General News of Tuesday, 22 May 2018
Madam Agnes Obeng of World Vision International- Ghana (WVG), has stated that non-prosecution of people involved in the promotion of child marriage was one of the causes of the unending fight on the situation.
She said the problem would linger on if nothing was done about it, causing the country to continue to lose the rich contributions by those skilled, talented and brilliant girls to national development.
Madam Obeng who was sharing a research finding conducted by the WVG on child marriage at a workshop held in Accra for faith-based leaders said the national records stood at 27.2 percent.
She said the Northern, Upper West and Upper East Regions recorded the highest of 39.6, 37.3 and 36.1 percent, respectively, followed by Central and Eastern with 29.5 and 27.5 percent in that order.
The Ashanti and Volta Regions both scored 25.9 per cent each whereas Brong Ahafo and Greater Accra Regions registered the least numbers of 23.9 and 18.5 per cent.
The workshop was attended by representatives from both Christian and Islamic communities, among other stakeholders, to help build their knowledge to enable them serve as voices for young girls by ending the socio-cultural practices through their work.
To complement this, 54 selected faith leaders have been trained as facilitators of hope to child protection, 413 faith leaders and their spouses empowered in 16 districts where WVG operated and 90 community child protection communities across Ghana set up.
Madam Obeng said other causes that had made the legal framework ineffective was the stigma, causing families to discontinue reported cases, lack of child tribunals at the district levels to handle neglect cases, lack of access to the services of the Domestic Violence and Victim’s Support Unit (DoVVSU) of the Ghana Police Service in the districts and weak linkage between state and child protection departments.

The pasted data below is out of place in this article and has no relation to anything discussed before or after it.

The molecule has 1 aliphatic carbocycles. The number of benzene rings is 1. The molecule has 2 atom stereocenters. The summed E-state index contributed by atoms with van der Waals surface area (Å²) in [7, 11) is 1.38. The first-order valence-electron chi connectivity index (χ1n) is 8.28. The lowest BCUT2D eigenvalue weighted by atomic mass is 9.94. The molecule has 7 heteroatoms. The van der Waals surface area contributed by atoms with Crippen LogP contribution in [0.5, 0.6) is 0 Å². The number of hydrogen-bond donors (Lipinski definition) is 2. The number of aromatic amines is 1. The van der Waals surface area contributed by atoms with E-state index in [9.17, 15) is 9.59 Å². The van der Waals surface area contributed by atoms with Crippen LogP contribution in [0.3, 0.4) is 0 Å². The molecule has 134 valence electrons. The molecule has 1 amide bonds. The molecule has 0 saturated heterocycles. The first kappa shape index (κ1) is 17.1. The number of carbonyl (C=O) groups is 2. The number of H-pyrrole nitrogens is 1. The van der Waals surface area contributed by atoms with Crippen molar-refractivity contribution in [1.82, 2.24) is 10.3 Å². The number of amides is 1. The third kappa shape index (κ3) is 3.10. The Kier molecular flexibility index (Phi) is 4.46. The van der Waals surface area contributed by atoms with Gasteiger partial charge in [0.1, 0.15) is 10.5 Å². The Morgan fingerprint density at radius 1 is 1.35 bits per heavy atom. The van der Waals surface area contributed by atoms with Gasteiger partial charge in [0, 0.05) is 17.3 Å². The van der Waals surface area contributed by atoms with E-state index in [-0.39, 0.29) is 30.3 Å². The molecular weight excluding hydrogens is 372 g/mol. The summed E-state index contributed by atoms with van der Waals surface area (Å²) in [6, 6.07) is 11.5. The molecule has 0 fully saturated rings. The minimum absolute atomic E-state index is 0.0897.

Disconnection between the law enforcers and the community as well as culture and family networks as other causes, she noted, contributing to the ineffectiveness of the legal framework guiding against child marriage.
Madam Obeng said it was discovered that parents or guardians and sometimes girls agreed to marry because of prestige, basic needs or escape from poverty, adding that it came with negative effects such as discontinuity of girl’s child education, prone to domestic violence, child labour, difficulty in child birth, maternal or child mortality and problems of employment.
She laid out some of the challenges facing stakeholder institutions fighting child marriage as difficulties determining the ages of the victims, partnership problems and logistics.
Madam Irene Sawerteh, also of WVG, disseminating the content of another research conducted in collaboration with the Centre for Social Policy Studies, University of Ghana, revealed that 15 million girls got married before their 18 birthday.
About 130 million girls between ages 15 and 45 years had experienced Female Genital Mutilation (FGM), whilst one out of every ten girls had been subjected to forced sexual intercourse and one in every three adolescent girls between 15 and 19 years had been domestically abused.